It was Day One of the unusual — and in some quarters controversial — partnership between the huge public research university (37,000 students) and the financially struggling college (570 students) and the related Corcoran Gallery of Art. And things seemed to be off to a good start.
“This is a great exhibit,” Loh said of NEXT at the Corcoran, a display of the work of 90 undergraduate senior thesis projects and (upcoming) 95 master’s degree projects. Corcoran lovers consider the annual NEXT show as symbolic of how Washington’s oldest private art museum, located a few blocks from the White House, can be relevant in a new artistic era.
Loh, a former law professor born in China and raised in Peru, did not explain exactly what he liked about the untitled 12-foot-tall banner by Deshaundon Jeanes. It depicts repeated images of sexy shirtless cowboys arranged in the shape of a pistol pointed at the bottom of a Native American garment. Spilling from the top of the garment are blank white stick figures that tumble into the open maw of a crazy George Washington head mounted upon a Cookie Monster body. A stuck-on magazine cover says, “Culturally Appropriate Assessment,” and “One Size Does Fit All.”
Loh nodded enthusiastically as college exhibitions director Joe Hale explained that Jeanes’s work examines colonialism and empire, and that the artist “religiously doesn’t buy materials” but instead uses discarded supplies.
From tweeting anti-imperialist art, the tour quickly moved to “search engine semiotics culture” addressed by another student’s Tumblr-ing display, and then to video, photography, installation and performance pieces.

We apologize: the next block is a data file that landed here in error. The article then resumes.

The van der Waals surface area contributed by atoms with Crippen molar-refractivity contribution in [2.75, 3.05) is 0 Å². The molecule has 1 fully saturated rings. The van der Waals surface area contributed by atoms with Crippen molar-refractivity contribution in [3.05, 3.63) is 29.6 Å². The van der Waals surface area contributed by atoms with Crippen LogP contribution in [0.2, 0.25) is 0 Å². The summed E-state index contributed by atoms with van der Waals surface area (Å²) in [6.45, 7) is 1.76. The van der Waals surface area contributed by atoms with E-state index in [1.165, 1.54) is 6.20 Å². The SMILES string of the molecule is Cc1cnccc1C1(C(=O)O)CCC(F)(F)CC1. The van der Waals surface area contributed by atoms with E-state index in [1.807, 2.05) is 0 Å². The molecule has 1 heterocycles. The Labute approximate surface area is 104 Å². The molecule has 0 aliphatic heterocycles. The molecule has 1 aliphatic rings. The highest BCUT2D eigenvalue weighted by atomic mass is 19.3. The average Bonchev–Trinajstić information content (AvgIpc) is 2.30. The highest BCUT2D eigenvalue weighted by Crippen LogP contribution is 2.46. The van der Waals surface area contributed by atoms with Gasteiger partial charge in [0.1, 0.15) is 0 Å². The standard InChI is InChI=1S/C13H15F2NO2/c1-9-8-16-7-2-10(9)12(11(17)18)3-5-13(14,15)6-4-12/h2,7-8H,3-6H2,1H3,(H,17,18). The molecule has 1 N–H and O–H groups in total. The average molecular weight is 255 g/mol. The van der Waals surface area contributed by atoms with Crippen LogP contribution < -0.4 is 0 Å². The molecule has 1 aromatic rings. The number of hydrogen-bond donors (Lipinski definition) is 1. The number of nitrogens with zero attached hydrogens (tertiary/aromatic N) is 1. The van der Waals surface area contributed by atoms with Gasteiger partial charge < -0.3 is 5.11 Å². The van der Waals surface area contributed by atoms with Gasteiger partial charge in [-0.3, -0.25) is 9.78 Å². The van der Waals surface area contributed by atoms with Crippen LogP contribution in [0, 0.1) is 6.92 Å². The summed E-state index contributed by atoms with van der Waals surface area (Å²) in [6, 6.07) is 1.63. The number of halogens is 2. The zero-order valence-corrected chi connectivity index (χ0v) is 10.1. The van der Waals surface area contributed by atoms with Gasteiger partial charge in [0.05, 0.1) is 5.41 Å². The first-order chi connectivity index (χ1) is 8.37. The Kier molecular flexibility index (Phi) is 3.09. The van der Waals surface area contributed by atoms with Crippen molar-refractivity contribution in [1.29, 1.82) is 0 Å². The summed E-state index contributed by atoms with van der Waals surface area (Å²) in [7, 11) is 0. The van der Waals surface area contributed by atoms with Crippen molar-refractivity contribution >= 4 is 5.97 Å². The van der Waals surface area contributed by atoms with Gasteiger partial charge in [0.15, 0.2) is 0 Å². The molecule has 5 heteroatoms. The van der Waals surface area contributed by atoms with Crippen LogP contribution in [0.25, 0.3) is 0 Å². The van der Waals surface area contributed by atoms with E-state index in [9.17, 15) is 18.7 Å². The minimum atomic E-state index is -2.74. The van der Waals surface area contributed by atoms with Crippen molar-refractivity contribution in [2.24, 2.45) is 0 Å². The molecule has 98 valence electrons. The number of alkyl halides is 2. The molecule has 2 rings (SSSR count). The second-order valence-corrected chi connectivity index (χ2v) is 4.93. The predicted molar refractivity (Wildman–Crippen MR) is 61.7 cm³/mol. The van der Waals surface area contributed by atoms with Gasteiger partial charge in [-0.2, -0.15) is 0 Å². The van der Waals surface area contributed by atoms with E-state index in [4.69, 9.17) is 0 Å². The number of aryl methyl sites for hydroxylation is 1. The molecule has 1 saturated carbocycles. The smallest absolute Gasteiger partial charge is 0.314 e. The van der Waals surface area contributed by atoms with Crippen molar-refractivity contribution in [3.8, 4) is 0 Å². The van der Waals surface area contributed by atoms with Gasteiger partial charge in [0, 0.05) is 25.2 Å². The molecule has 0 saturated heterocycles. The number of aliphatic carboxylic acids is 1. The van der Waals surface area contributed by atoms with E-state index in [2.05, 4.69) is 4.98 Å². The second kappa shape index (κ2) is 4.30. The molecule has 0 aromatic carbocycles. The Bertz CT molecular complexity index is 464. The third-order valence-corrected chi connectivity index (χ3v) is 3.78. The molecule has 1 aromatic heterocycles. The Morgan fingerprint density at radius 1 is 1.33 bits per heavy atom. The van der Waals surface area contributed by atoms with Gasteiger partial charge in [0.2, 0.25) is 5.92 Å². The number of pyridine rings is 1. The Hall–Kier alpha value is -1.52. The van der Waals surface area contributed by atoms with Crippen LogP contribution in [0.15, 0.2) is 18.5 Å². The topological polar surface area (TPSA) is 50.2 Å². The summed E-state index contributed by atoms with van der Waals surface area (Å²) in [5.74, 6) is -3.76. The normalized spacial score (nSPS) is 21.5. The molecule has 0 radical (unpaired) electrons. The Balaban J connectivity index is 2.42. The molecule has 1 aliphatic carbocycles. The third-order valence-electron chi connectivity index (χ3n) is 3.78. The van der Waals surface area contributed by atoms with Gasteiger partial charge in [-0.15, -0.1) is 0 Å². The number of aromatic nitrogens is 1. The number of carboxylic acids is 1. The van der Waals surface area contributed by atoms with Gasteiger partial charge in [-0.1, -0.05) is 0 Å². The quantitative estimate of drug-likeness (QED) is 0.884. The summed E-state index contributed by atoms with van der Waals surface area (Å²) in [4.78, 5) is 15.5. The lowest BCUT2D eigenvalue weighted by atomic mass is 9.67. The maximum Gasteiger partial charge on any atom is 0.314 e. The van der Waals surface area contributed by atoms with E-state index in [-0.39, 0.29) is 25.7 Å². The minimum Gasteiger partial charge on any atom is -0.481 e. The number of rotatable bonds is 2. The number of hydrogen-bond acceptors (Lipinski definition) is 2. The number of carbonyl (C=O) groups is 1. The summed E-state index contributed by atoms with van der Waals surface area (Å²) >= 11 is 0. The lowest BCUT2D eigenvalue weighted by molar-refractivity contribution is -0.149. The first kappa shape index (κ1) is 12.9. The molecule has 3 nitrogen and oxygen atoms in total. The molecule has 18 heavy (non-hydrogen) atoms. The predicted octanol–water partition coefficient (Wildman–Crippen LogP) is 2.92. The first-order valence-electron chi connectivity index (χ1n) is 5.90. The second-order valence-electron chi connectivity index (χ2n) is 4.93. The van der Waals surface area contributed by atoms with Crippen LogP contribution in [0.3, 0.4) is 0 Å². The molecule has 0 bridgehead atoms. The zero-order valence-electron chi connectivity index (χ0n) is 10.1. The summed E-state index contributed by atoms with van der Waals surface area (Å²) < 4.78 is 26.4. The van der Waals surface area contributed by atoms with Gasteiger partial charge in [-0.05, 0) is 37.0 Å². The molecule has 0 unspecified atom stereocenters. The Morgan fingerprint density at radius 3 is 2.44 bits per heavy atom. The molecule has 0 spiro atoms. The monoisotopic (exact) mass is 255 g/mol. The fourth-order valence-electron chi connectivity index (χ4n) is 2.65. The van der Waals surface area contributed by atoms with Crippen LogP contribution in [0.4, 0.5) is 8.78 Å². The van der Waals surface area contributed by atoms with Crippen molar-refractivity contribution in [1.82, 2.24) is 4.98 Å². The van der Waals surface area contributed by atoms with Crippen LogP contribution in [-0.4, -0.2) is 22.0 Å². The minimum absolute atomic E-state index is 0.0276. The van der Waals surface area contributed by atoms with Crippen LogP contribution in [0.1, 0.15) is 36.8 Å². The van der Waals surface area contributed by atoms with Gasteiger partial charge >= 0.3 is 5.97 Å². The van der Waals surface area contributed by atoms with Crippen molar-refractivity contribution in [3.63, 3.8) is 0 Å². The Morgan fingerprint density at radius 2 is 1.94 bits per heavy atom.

By then, Loh, Corcoran Gallery Chairman Harry F. Hopper III and newly appointed consulting director Peggy Loar were off to the races — talking about the many potential intersections of art and technology and about all the ways Maryland and the Corcoran could collaborate at those intersections.
“It’s really, I think, a partnership of equals, not in size, but equals in terms of intellectual and artistic contribution,” said Loh.
For now, the partnership is nonbinding, and details are scarce pending completion of a legal agreement expected this summer.
Loh, Hopper and Loar had met earlier with faculty and staff to impart their gung-ho enthusiasm. But some still need to be convinced. The point of view of skeptics — who Fear the Turtle and think the partnership will lead to the Corcoran disappearing inside Maryland’s complex structure — was alluded to by senior Judas Recendez in his thesis on display.
The work includes posters spelling out “4SALE” and origami pigs printed with the salaries of Corcoran executives. Hale eased the tour group past the pigs without comment. Loh did not appear to notice.
Eventually, Loh had to go. Loar continued walking around and shaking hands with any Corcoran employee she met: “Hi, I’m Peggy.”
A native of Cincinnati, Loar most recently was director of the National Museum of Qatar. She has held other top museum positions in the United States and was director of the Smithsonian Institution Traveling Exhibition Service.
The passionate criticism of some of the Corcoran’s moves is a sign of deep love for the Corcoran, she said, adding that she is optimistic she can win over detractors.
Loar will stay on the job through the fall as partnership details are finalized and will not vie to become the permanent Corcoran director after that, she said.
The morning ended with Hopper showing Loar one of his favorite parts of the historic museum. It’s an obscure staircase off the library leading up to a small sky-lit studio. Some staircase walls have been decorated with colorful murals painted by students who won a competition for the honor.
But some walls are still blank, waiting to be painted by future students. They are an emblem of the unfinished, evolving Corcoran, Hopper said.